Nobody thinks they are going to be distracted to the point that it could cause an accident or result in a fatality, but let me just cite one tragic example that I read about earlier this month. In North Carolina, a mother with two of her children in the car was talking on her cell phone when she crashed through a rail crossing gate into the path of a moving train, killing the woman and her five year old son. Miraculously, her infant was strapped securely in a child safety seat and survived the crash without injury. Whether it’s a car full of teens texting each other or adults hooked to their wireless devices, it’s clear that distraction is a danger we must eliminate.
We can and must do more; we need to raise the bar. I mentioned how hard change is, but we must start with ourselves and our own organizations. Sometimes the right thing is not the popular thing. When I became Chairman of the Safety Board last July, we implemented an agency-wide policy that prohibits employees from using electronic devices, including cell phones – hands free or hand-held – while driving. Will this ban inconvenience some people? Yes, but it might also save their life or someone else on the road if it is followed.
Others have taken similar steps. Effective January 1, under President Obama’s direction, federal employees may not text and drive while on government business, and in December, the Committee that governs internal operations for employees of the U.S. House of Representatives passed a similar ban.
While distracted driving is a concern for drivers of all ages, we know it is particularly dangerous for teenagers. Research has shown that new drivers lack the experience and maturity to safely drive on our busy roadways and that the danger of this inexperience is compounded when the new driver is talking on a cell phone, sending text messages, driving in a car full of friends, or travelling late at night.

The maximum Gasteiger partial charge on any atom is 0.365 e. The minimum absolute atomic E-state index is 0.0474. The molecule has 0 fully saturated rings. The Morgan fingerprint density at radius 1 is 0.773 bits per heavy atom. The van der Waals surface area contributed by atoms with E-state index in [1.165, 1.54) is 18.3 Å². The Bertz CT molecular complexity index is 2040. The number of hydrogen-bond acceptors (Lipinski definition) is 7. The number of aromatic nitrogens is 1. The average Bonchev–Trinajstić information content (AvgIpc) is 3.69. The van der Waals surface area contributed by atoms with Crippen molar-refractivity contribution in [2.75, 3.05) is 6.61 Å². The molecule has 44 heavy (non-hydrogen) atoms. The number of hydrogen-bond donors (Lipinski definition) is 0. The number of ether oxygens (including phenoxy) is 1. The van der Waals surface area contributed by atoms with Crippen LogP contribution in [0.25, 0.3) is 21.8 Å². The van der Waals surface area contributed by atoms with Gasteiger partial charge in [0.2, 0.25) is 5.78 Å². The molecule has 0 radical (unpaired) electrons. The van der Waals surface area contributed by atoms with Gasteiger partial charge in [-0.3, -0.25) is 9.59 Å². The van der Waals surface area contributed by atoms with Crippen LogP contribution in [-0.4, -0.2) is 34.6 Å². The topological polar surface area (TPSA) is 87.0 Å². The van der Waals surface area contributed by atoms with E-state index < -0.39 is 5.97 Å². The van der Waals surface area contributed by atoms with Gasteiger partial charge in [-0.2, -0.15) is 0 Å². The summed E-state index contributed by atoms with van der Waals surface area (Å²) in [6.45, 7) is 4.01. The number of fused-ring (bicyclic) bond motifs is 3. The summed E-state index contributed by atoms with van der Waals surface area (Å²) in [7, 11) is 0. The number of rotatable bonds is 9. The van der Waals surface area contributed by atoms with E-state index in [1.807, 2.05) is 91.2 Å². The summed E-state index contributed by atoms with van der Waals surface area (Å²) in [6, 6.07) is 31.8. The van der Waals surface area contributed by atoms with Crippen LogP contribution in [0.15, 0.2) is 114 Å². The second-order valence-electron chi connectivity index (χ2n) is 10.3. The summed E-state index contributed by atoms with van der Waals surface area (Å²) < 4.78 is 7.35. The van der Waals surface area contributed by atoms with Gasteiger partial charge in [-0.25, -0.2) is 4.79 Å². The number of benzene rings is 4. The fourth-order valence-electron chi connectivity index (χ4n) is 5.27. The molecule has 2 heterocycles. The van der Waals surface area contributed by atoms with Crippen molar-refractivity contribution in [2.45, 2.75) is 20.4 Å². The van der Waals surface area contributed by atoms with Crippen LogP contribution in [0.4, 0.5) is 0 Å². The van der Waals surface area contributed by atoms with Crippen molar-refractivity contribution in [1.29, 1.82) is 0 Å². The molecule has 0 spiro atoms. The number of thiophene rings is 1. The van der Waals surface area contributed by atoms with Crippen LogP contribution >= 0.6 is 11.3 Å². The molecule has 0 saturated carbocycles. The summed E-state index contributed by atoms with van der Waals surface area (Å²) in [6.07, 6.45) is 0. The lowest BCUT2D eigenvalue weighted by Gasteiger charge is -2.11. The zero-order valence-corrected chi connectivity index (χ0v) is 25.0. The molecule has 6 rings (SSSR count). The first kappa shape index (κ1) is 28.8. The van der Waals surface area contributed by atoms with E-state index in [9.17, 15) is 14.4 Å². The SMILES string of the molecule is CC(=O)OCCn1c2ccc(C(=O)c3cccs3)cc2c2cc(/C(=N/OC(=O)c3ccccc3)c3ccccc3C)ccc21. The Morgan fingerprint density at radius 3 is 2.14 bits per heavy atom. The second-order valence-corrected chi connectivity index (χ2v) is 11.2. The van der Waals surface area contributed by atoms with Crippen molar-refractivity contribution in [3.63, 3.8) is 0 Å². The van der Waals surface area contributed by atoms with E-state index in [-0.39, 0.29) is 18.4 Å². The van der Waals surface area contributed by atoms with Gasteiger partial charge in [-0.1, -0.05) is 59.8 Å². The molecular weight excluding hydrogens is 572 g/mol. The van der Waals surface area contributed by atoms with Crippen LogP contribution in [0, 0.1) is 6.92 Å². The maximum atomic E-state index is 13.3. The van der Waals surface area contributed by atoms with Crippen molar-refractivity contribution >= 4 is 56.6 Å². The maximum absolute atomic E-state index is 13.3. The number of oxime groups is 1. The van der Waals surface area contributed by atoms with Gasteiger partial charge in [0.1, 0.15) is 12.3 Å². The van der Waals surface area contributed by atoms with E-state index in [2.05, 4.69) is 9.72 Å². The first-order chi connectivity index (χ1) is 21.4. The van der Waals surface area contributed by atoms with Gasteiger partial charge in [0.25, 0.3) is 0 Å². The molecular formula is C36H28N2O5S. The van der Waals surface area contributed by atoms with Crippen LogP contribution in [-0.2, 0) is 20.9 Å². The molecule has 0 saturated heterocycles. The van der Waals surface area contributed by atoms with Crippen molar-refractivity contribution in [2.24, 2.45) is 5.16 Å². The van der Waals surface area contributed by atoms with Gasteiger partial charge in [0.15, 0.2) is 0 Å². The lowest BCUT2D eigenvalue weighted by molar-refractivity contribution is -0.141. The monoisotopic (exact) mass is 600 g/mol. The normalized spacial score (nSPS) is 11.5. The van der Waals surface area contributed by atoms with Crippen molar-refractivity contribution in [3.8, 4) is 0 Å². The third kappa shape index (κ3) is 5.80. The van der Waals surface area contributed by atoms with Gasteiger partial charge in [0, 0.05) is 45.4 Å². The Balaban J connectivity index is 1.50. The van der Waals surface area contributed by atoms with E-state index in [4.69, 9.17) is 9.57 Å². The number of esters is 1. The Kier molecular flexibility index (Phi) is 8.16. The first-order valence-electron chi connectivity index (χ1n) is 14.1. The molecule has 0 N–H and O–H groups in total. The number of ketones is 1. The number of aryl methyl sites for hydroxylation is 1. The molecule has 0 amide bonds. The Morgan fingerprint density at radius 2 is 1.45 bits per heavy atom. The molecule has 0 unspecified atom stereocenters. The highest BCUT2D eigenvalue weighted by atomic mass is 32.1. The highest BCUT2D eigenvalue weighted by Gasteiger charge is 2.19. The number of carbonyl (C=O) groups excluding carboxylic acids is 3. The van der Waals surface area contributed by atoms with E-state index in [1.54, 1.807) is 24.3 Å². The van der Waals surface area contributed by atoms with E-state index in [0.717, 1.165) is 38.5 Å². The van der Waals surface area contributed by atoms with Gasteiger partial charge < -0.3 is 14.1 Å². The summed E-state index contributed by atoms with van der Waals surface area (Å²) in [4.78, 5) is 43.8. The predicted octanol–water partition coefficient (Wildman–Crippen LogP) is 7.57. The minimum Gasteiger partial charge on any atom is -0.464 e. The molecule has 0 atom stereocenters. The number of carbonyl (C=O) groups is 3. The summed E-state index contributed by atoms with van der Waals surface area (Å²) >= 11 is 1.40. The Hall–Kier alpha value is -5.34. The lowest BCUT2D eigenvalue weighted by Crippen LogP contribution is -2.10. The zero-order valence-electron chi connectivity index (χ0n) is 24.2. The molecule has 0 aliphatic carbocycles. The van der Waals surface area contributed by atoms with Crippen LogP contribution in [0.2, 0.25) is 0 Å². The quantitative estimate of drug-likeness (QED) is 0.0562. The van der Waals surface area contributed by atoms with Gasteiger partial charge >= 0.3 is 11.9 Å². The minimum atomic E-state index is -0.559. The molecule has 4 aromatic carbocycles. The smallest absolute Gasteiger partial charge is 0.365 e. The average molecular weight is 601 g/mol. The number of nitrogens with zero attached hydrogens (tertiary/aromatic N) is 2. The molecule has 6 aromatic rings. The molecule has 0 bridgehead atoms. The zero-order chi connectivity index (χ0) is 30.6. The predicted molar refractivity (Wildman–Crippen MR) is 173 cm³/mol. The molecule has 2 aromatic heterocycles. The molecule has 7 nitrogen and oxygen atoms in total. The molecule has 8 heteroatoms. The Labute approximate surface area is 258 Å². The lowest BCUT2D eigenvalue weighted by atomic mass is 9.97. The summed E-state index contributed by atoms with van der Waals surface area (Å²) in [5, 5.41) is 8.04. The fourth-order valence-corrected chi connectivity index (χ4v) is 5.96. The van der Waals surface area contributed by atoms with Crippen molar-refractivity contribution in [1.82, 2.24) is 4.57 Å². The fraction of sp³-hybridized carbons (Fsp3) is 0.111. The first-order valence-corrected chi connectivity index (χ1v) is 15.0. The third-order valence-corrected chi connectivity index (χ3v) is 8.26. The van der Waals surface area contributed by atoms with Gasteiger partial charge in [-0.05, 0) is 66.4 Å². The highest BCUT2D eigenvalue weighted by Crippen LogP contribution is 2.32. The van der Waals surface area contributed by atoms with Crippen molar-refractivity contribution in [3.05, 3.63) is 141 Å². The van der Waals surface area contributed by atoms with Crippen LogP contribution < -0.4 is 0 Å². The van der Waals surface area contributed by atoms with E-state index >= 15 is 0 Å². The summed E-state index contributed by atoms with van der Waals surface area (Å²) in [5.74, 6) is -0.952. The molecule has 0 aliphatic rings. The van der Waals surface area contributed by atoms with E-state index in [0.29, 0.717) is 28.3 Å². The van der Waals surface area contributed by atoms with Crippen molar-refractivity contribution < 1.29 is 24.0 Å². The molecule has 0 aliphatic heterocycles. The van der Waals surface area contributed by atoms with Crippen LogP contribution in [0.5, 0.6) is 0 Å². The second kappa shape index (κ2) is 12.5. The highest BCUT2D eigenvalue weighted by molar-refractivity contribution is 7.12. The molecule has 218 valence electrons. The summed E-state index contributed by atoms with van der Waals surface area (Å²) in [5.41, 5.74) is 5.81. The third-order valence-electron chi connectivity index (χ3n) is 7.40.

That is why robust safety laws geared towards teenagers are particularly imperative – measures like graduated licensing programs that put new drivers at the wheel under graduated, less risky condition, and laws that restrict the number of teen passengers travelling with new drivers and restrict nighttime driving, which statistics show can reduce teenage crashes by up to 60%.
But these measures are just the beginning. It has long been known that enacting primary seat belt enforcement laws, reducing crashes involving repeat DUI offenders, and properly restraining children in age and size appropriate restraints will save lives.
I commend the Advocates for Highway and Auto Safety, as we begin the new year, for highlighting the successful states because they are models for what can be accomplished, and also pointing out those that are poor performers. Frankly, if some of these states were in school, they’d be considered failing. Together, we must take our message on the road, directly to the States, so they enact comprehensive and robust highway safety programs that get us not only where we want to go, but where we need to be.
Together, we can do it. One initiative and one life at a time. Thank you.